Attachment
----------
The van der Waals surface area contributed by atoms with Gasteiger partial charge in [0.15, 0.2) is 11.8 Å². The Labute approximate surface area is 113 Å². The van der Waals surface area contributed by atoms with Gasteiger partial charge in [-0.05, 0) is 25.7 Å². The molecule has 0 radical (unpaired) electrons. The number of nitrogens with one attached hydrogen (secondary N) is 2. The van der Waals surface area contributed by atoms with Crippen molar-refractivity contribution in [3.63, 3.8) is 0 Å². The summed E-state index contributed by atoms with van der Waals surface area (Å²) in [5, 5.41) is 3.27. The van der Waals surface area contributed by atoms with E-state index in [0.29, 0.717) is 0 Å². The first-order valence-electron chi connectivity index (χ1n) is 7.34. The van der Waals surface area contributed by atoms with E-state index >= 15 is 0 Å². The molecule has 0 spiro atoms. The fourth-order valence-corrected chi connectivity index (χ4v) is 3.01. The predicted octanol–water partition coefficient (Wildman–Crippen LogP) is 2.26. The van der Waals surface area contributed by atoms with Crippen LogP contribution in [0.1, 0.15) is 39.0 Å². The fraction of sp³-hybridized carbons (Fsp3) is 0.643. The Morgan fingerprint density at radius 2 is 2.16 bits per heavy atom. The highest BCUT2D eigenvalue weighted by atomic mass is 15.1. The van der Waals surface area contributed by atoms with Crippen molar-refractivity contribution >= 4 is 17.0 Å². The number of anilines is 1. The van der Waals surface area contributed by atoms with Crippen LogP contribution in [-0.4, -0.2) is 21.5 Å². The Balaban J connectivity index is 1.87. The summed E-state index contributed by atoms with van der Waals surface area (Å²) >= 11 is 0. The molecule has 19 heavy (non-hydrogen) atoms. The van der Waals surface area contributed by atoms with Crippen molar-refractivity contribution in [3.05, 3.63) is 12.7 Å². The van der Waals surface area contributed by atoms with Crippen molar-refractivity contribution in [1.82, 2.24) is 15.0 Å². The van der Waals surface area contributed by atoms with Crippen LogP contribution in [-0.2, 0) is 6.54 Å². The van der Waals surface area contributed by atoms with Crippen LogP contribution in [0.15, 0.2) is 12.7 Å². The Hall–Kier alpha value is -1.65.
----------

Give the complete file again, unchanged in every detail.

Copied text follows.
The van der Waals surface area contributed by atoms with Gasteiger partial charge in [0.15, 0.2) is 11.8 Å². The Labute approximate surface area is 113 Å². The van der Waals surface area contributed by atoms with Gasteiger partial charge in [-0.05, 0) is 25.7 Å². The molecule has 0 radical (unpaired) electrons. The number of nitrogens with one attached hydrogen (secondary N) is 2. The van der Waals surface area contributed by atoms with Crippen molar-refractivity contribution in [3.63, 3.8) is 0 Å². The summed E-state index contributed by atoms with van der Waals surface area (Å²) in [5, 5.41) is 3.27. The van der Waals surface area contributed by atoms with E-state index in [0.29, 0.717) is 0 Å². The first-order valence-electron chi connectivity index (χ1n) is 7.34. The van der Waals surface area contributed by atoms with E-state index >= 15 is 0 Å². The molecule has 0 spiro atoms. The fourth-order valence-corrected chi connectivity index (χ4v) is 3.01. The predicted octanol–water partition coefficient (Wildman–Crippen LogP) is 2.26. The van der Waals surface area contributed by atoms with Crippen LogP contribution in [0.1, 0.15) is 39.0 Å². The fraction of sp³-hybridized carbons (Fsp3) is 0.643. The Morgan fingerprint density at radius 2 is 2.16 bits per heavy atom. The highest BCUT2D eigenvalue weighted by atomic mass is 15.1. The van der Waals surface area contributed by atoms with Crippen molar-refractivity contribution >= 4 is 17.0 Å². The number of anilines is 1. The van der Waals surface area contributed by atoms with Crippen LogP contribution in [-0.4, -0.2) is 21.5 Å². The Balaban J connectivity index is 1.87. The summed E-state index contributed by atoms with van der Waals surface area (Å²) >= 11 is 0. The molecule has 19 heavy (non-hydrogen) atoms. The van der Waals surface area contributed by atoms with Crippen molar-refractivity contribution in [3.05, 3.63) is 12.7 Å². The van der Waals surface area contributed by atoms with Crippen molar-refractivity contribution in [1.82, 2.24) is 15.0 Å². The van der Waals surface area contributed by atoms with Crippen LogP contribution in [-0.2, 0) is 6.54 Å². The van der Waals surface area contributed by atoms with Crippen LogP contribution in [0.15, 0.2) is 12.7 Å². The Hall–Kier alpha value is -1.65.